Language is key
We’re constantly required to tackle challenging situations in the workplace. It could be that you’ve noticed that your colleague talks behind your back or your direct report has agreed to implement your decision but hasn’t followed through. When you finally summon up the courage to confront the person, do you use apologetic words such as “Sorry”, “I am afraid that”? Or do you suddenly explode because pressure has built up over the past few months and you end up using emotionally charged sentences? When approaching situations like this, we may be subconsciously sabotaging the situation by our use of language. In this article, we’ll be looking at how you can change your language to achieve more effective outcomes.
3 most common verbal styles:
Aggressive: You are more concerned about yourself than others
Passive: You are more concerned about others than yourself
Assertive: You are concerned about yourself and others
What does aggressive behaviour look like?
Most excessively dominant or aggressive people are usually bullies. They show this by boosted ego, show-off, need to build an empire, bragging about monetary wealth, having ‘yes-men’ followers and so on.
What does passive behaviour look like?
Passive people don’t want to be dominant. They often appear shy and silent. They don’t seem to initiate debates and if they have something in mind, however useful for others, they may keep it to themselves. Assertive behaviour gives you the ability to have controlled conversations with others while respecting everyone’s needs. Fortunately, assertive communication is just a skill and anyone can learn it. In fact it can be quite fulfilling and satisfying as you can go on to express yourself the way you want to.
> Uses apologetic word such as “Sorry”, “I am afraid”, “Terribly sorry”, …
> There is a lot of uncertainty in the sentences delivered, emphasised by words such as, “possibly”, “may be”, “if possible”, “perhaps” and “not sure”.
> Put yourself down in comparison to others by stating “I am not really good at this”, “You obviously know more about this than I do”, “I have never done this before”, “It’s my mistake really”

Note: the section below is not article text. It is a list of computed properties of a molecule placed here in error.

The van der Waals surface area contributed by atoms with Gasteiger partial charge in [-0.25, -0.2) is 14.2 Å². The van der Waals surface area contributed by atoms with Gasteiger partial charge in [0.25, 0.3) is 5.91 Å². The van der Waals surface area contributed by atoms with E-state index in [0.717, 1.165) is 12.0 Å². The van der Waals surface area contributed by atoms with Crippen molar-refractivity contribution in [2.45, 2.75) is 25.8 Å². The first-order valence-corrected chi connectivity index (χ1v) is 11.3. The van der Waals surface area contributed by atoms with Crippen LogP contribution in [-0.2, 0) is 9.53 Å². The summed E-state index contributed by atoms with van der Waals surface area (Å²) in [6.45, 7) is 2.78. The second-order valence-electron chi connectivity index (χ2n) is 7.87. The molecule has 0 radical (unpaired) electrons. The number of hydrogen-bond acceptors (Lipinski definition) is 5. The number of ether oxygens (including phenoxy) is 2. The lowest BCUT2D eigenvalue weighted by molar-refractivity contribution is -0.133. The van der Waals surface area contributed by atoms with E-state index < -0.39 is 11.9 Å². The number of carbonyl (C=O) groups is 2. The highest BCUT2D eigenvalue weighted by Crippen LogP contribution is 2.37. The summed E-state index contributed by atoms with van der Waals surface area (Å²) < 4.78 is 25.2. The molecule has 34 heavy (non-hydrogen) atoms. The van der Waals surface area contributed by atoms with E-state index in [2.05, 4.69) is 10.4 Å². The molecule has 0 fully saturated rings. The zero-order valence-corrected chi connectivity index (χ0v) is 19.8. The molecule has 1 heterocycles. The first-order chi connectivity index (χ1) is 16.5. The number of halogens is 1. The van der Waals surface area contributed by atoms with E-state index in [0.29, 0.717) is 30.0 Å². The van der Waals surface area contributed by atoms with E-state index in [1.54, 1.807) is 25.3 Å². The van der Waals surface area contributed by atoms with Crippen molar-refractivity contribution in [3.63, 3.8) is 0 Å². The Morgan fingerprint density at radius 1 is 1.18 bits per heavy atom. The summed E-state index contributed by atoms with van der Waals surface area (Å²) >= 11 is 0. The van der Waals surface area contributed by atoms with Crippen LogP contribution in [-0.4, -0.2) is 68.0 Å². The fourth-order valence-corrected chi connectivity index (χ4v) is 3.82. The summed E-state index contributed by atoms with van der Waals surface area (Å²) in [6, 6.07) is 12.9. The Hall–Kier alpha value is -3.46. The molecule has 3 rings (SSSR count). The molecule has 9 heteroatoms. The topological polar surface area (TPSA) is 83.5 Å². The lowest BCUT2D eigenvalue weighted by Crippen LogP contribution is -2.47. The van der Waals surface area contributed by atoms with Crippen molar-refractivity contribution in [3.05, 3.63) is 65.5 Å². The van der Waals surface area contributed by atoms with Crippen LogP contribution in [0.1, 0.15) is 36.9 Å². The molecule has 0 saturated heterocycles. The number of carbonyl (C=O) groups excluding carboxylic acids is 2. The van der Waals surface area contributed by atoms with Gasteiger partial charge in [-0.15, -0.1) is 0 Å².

> Expects permission and may ask directly for this. For example, “Can I do this?”, “Do you mind if I go ahead?” and “Is this OK with you?”
> Dismisses your own needs. For example, “I don’t really need this” and “It’s OK, I should be alright”
> Very few “I” statements are used in sentences.
> There are many accusations in the language.
> The sentences are full of “I” statements. It is all about the person who is delivering the request.
> The language is threatening. There can be many “if” statements which lead to punishment if the request is not satisfied. For example, “If you don’t comply, I will see to it that …”
> Opinions are delivered as facts.
> The sentences are emotionally charged with words inserted to fuel the conflict rather than to control it.
> Sarcasm and mockery is used to level the ground for further attacks.
> Forceful words such as “must”, “should”, “will” and “ought” are used frequently.
> Sentences are well composed and logical.
> There seems to be a solid structure to the reasoning and the request is well thought.
> Statements are clear and concise. The receiving person has no problem understanding what is wanted of them.
> The person seems to care about the opinion of others and is willing to compromise as necessary to achieve the higher aim